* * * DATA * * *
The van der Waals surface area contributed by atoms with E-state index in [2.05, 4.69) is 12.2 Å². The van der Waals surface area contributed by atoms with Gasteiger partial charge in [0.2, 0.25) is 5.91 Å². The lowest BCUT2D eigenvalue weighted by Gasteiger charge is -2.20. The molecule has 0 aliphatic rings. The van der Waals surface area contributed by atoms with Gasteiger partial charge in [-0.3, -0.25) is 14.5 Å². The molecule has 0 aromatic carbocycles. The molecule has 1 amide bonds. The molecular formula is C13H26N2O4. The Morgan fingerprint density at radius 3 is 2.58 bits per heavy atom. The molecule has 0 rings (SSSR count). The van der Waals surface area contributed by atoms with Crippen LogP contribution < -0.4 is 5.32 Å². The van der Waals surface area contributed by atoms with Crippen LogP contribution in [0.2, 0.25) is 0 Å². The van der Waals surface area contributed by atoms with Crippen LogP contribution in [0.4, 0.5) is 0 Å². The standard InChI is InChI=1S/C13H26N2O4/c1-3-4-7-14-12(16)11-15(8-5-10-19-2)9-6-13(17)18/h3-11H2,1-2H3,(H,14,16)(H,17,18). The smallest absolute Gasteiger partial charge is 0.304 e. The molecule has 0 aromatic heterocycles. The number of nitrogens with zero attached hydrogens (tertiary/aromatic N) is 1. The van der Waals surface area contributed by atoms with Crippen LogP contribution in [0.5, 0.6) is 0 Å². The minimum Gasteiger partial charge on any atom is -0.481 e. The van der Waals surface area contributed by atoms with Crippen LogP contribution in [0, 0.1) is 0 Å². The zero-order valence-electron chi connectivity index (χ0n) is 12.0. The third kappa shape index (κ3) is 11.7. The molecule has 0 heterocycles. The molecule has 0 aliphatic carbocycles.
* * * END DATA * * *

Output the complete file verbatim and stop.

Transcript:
The van der Waals surface area contributed by atoms with E-state index in [2.05, 4.69) is 12.2 Å². The van der Waals surface area contributed by atoms with Gasteiger partial charge in [0.2, 0.25) is 5.91 Å². The lowest BCUT2D eigenvalue weighted by Gasteiger charge is -2.20. The molecule has 0 aliphatic rings. The van der Waals surface area contributed by atoms with Gasteiger partial charge in [-0.3, -0.25) is 14.5 Å². The molecule has 0 aromatic carbocycles. The molecule has 1 amide bonds. The molecular formula is C13H26N2O4. The Morgan fingerprint density at radius 3 is 2.58 bits per heavy atom. The molecule has 0 rings (SSSR count). The van der Waals surface area contributed by atoms with Crippen LogP contribution < -0.4 is 5.32 Å². The van der Waals surface area contributed by atoms with Crippen LogP contribution in [0.2, 0.25) is 0 Å². The van der Waals surface area contributed by atoms with Crippen LogP contribution in [0.4, 0.5) is 0 Å². The standard InChI is InChI=1S/C13H26N2O4/c1-3-4-7-14-12(16)11-15(8-5-10-19-2)9-6-13(17)18/h3-11H2,1-2H3,(H,14,16)(H,17,18). The smallest absolute Gasteiger partial charge is 0.304 e. The molecule has 0 aromatic heterocycles. The number of nitrogens with zero attached hydrogens (tertiary/aromatic N) is 1. The van der Waals surface area contributed by atoms with Crippen LogP contribution in [0.5, 0.6) is 0 Å². The minimum Gasteiger partial charge on any atom is -0.481 e. The van der Waals surface area contributed by atoms with Crippen LogP contribution in [0, 0.1) is 0 Å². The zero-order valence-electron chi connectivity index (χ0n) is 12.0. The third kappa shape index (κ3) is 11.7. The molecule has 0 heterocycles. The molecule has 0 aliphatic carbocycles.